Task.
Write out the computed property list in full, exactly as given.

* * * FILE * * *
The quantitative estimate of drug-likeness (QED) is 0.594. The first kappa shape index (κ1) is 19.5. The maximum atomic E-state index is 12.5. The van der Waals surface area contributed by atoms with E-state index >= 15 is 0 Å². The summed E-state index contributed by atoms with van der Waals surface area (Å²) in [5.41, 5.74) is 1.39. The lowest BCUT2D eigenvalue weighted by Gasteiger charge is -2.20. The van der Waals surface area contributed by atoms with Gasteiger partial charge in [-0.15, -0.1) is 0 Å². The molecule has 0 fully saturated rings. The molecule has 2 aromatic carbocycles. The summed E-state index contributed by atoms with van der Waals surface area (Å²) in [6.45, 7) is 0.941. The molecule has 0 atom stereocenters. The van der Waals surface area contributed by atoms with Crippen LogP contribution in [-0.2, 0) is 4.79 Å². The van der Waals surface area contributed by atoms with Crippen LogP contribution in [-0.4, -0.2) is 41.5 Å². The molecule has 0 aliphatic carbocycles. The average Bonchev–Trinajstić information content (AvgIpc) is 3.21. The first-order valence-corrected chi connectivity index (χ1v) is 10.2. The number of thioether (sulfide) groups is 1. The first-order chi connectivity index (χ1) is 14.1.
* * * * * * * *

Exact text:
The quantitative estimate of drug-likeness (QED) is 0.594. The first kappa shape index (κ1) is 19.5. The maximum atomic E-state index is 12.5. The van der Waals surface area contributed by atoms with E-state index >= 15 is 0 Å². The summed E-state index contributed by atoms with van der Waals surface area (Å²) in [5.41, 5.74) is 1.39. The lowest BCUT2D eigenvalue weighted by Gasteiger charge is -2.20. The van der Waals surface area contributed by atoms with Gasteiger partial charge in [-0.15, -0.1) is 0 Å². The molecule has 0 fully saturated rings. The molecule has 2 aromatic carbocycles. The summed E-state index contributed by atoms with van der Waals surface area (Å²) in [6.45, 7) is 0.941. The molecule has 0 atom stereocenters. The van der Waals surface area contributed by atoms with Crippen LogP contribution in [-0.2, 0) is 4.79 Å². The van der Waals surface area contributed by atoms with Crippen LogP contribution in [-0.4, -0.2) is 41.5 Å². The molecule has 0 aliphatic carbocycles. The average Bonchev–Trinajstić information content (AvgIpc) is 3.21. The first-order valence-corrected chi connectivity index (χ1v) is 10.2. The number of thioether (sulfide) groups is 1. The first-order chi connectivity index (χ1) is 14.1.